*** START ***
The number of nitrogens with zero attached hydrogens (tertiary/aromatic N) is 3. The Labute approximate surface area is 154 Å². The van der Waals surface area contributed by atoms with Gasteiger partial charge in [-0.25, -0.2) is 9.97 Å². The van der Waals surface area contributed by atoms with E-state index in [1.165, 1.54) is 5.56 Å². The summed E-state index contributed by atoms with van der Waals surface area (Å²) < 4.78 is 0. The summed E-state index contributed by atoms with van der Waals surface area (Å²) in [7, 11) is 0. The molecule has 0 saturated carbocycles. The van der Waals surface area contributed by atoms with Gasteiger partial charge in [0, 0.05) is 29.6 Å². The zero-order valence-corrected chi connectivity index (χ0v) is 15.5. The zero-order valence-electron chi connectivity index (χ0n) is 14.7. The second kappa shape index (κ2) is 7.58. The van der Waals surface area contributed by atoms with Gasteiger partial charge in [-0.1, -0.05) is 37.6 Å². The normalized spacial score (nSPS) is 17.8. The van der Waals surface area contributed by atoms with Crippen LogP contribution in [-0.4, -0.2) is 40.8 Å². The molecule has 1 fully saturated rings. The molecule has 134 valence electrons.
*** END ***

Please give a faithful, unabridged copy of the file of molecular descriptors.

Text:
The number of nitrogens with zero attached hydrogens (tertiary/aromatic N) is 3. The Labute approximate surface area is 154 Å². The van der Waals surface area contributed by atoms with Gasteiger partial charge in [-0.25, -0.2) is 9.97 Å². The van der Waals surface area contributed by atoms with E-state index in [1.165, 1.54) is 5.56 Å². The summed E-state index contributed by atoms with van der Waals surface area (Å²) < 4.78 is 0. The summed E-state index contributed by atoms with van der Waals surface area (Å²) in [7, 11) is 0. The molecule has 0 saturated carbocycles. The van der Waals surface area contributed by atoms with Gasteiger partial charge in [0, 0.05) is 29.6 Å². The zero-order valence-corrected chi connectivity index (χ0v) is 15.5. The zero-order valence-electron chi connectivity index (χ0n) is 14.7. The second kappa shape index (κ2) is 7.58. The van der Waals surface area contributed by atoms with Gasteiger partial charge in [-0.1, -0.05) is 37.6 Å². The normalized spacial score (nSPS) is 17.8. The van der Waals surface area contributed by atoms with Crippen LogP contribution in [-0.4, -0.2) is 40.8 Å². The molecule has 1 fully saturated rings. The molecule has 134 valence electrons.